I won’t give any spoilers as I’d recommend that people pick it up to read but the chapters intriguingly include:

  • Luck & Risk: nothing is as good or as bad as it seems
  • Never Enough: when rich people do crazy things
  • Confounding Compounding: $81.5 billion of Warren Buffett’s $84.5 billion net worth came after his 65th birthday

The book reminded me that all this FIRE stuff goes far beyond just numbers on my spreadsheets, because us humans are such complex creatures with complicated relationships with money.

Despite these lessons however, I’ll probably continue to make some mistakes with my money – the key is just to not so many mistakes!

A book to keep and re-read.

2021 Goals

A new year begins
A time for optimism
Look to the future

At some point in December, me and my siblings got so bored of quizzes that we started making up Haiku poems (something I last did when I was a schoolgirl) in our Whatsapp group just for something different to do, so I thought I’d start this post with one!


Anyway, it was back to work for me on 4th January and although my brain felt suitably rested, my ten-day break really didn’t seem long enough.

Right, onto the main topic…Goals!

I was scribbling some notes (yes, I still like to use pen and notepad to initially draft blog posts) when Boris announced the latest national lockdown measures.

I decided on one ‘lockdown goal’ (see below in non-financial goals) but apart from that one, I decided that I didn’t want to make a big deal of the situation.

As with previous years, I can focus better if I only set myself a few goals, with little room for distraction. This seems to work for me so I don’t see a point in changing this. Apologies if this doesn’t make very exciting reading but such is my life!

I managed to hit three of my six goals last year, so at least I know those goals were on the challenging side

So without further ado, here they are:

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February 2020 Savings, plus other updates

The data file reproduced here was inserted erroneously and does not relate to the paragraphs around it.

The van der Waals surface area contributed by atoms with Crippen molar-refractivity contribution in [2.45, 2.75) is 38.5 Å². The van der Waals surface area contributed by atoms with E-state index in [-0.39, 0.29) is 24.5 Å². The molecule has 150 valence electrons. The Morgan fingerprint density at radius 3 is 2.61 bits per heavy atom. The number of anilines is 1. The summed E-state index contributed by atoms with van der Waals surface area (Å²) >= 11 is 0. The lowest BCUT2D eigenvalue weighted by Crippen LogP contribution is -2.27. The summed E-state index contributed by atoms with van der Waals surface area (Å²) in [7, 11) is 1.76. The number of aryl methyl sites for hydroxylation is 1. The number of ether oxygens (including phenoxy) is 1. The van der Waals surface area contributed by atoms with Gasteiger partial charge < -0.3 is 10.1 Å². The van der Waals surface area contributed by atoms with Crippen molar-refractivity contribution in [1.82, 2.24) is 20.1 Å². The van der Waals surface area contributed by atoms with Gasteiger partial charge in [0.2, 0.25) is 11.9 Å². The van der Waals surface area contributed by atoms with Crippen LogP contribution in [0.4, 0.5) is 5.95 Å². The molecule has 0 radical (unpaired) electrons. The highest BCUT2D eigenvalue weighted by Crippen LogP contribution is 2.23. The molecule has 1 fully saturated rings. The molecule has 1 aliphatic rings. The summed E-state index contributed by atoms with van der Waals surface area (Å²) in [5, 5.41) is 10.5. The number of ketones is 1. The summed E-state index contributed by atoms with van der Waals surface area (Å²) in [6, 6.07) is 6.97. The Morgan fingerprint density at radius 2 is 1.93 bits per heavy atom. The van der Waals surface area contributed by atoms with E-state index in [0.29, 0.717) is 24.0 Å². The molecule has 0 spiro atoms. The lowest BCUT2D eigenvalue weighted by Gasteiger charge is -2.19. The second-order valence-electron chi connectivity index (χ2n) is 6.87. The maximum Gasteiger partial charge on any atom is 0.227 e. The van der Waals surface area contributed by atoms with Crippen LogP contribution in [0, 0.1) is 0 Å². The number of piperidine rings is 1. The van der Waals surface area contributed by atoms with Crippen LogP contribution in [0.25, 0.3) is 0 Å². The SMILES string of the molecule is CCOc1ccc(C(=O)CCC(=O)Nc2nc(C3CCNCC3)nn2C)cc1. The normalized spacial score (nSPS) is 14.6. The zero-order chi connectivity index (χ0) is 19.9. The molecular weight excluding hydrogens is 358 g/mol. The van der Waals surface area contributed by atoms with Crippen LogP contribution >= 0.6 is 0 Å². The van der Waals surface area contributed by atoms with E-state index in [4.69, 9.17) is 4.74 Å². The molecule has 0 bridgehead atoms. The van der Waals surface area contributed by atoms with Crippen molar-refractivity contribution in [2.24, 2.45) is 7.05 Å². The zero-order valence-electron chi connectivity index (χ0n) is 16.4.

After a month of doing nothing in particular, February was a month where I was busy with something pretty much every weekend. I did have an post I wanted to put up last week but will publish next week instead.

Firstly, I’ve only gone and joined the W.I, that is, the Women’s Institute in Manchester. Like you, I too thought it was for ‘older women’, into their baking, knitting, making jam etc (I’m not interested in any of these) but when I turned up to the first meeting, I was surprised to see that I was actually one of those ‘older women’! The average age must have been around late 20s or early 30s.

Why did I join? It was one of those things which I thought I would do once I’d retired and I realised that there was nothing to stop me from joining now. Good for networking, good for establishing new interests and I got to meet and chat with some nice young women. Not sure how much time I can throw into this right now but I will make some time for it.

Anyway, before I continue with what else I got up to, some of you must be itching to see what my numbers are so here goes…

I saved 33.3% – my spending on social activities took its toll this month.

The above savings includes top ups from £20 matched betting profits (from last month), another £25 premium bond win and £77.31 affiliate income from OddsMonkey (thank you to all who signed up via my links!).

Shares and Investment Trusts

No new investments, I just topped up existing investments.

Current share/IT portfolio can be found here.

(Entire portfolio here)

Future Fund (** Coronavirus ALERT **)

With the stock markets going into chaos caused by Covid-19, my Future Fund stands at ¬£180,751, which is more or less back to what it was in September last year. That’s down 4% since last month.

To say that I’m not feeling a little fearful would be a lie – of course I’m a little scared, both of the virus and what it’s doing to my investments.

However, I’m going to stick with my plan. I got paid today, so my usual investment was made into my ISA. I’ve heard some people are keeping aside cash to invest at the bottom – who knows when stocks will be at rock-bottom, I will just invest when I have the cash and hope that I will scoop up some bargains along the way.

Dividends and Other Income

The bottom has fallen out of the stock markets but like clockwork, my dividends continue to roll in: Continue reading